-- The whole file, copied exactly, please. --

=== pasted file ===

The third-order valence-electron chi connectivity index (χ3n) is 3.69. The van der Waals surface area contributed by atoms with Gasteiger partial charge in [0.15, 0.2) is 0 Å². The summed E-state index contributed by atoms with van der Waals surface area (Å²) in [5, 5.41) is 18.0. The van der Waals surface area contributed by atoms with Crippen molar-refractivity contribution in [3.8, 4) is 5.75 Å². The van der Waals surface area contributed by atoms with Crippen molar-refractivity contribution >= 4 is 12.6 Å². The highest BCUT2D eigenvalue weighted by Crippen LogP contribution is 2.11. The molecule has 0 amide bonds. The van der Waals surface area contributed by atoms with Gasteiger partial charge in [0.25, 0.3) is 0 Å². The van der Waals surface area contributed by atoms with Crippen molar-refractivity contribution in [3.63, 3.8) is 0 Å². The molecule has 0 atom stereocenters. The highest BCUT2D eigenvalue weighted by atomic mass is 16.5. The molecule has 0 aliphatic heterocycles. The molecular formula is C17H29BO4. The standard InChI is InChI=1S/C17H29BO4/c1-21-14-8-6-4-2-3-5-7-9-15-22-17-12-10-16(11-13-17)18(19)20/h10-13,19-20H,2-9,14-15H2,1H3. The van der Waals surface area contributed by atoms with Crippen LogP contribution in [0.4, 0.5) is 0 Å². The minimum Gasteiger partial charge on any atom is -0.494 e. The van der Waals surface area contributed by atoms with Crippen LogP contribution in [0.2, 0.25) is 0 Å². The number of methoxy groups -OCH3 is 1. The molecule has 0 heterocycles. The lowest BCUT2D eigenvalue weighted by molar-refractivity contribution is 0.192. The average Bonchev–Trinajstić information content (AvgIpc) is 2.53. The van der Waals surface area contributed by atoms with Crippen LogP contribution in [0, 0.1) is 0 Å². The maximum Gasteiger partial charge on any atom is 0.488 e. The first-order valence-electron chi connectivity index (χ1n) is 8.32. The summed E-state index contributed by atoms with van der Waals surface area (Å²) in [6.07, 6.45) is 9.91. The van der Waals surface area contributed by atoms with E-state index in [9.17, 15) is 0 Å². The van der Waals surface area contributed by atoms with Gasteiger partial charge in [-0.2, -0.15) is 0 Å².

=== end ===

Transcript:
The third-order valence-electron chi connectivity index (χ3n) is 3.69. The van der Waals surface area contributed by atoms with Gasteiger partial charge in [0.15, 0.2) is 0 Å². The summed E-state index contributed by atoms with van der Waals surface area (Å²) in [5, 5.41) is 18.0. The van der Waals surface area contributed by atoms with Crippen molar-refractivity contribution in [3.8, 4) is 5.75 Å². The van der Waals surface area contributed by atoms with Crippen molar-refractivity contribution >= 4 is 12.6 Å². The highest BCUT2D eigenvalue weighted by Crippen LogP contribution is 2.11. The molecule has 0 amide bonds. The van der Waals surface area contributed by atoms with Gasteiger partial charge in [0.25, 0.3) is 0 Å². The van der Waals surface area contributed by atoms with Crippen molar-refractivity contribution in [3.63, 3.8) is 0 Å². The molecule has 0 atom stereocenters. The highest BCUT2D eigenvalue weighted by atomic mass is 16.5. The molecule has 0 aliphatic heterocycles. The molecular formula is C17H29BO4. The standard InChI is InChI=1S/C17H29BO4/c1-21-14-8-6-4-2-3-5-7-9-15-22-17-12-10-16(11-13-17)18(19)20/h10-13,19-20H,2-9,14-15H2,1H3. The van der Waals surface area contributed by atoms with Crippen LogP contribution in [0.4, 0.5) is 0 Å². The minimum Gasteiger partial charge on any atom is -0.494 e. The van der Waals surface area contributed by atoms with Crippen LogP contribution in [0.2, 0.25) is 0 Å². The number of methoxy groups -OCH3 is 1. The molecule has 0 heterocycles. The lowest BCUT2D eigenvalue weighted by molar-refractivity contribution is 0.192. The average Bonchev–Trinajstić information content (AvgIpc) is 2.53. The van der Waals surface area contributed by atoms with Crippen LogP contribution in [0, 0.1) is 0 Å². The maximum Gasteiger partial charge on any atom is 0.488 e. The first-order valence-electron chi connectivity index (χ1n) is 8.32. The summed E-state index contributed by atoms with van der Waals surface area (Å²) in [6.07, 6.45) is 9.91. The van der Waals surface area contributed by atoms with E-state index in [9.17, 15) is 0 Å². The van der Waals surface area contributed by atoms with Gasteiger partial charge in [-0.2, -0.15) is 0 Å².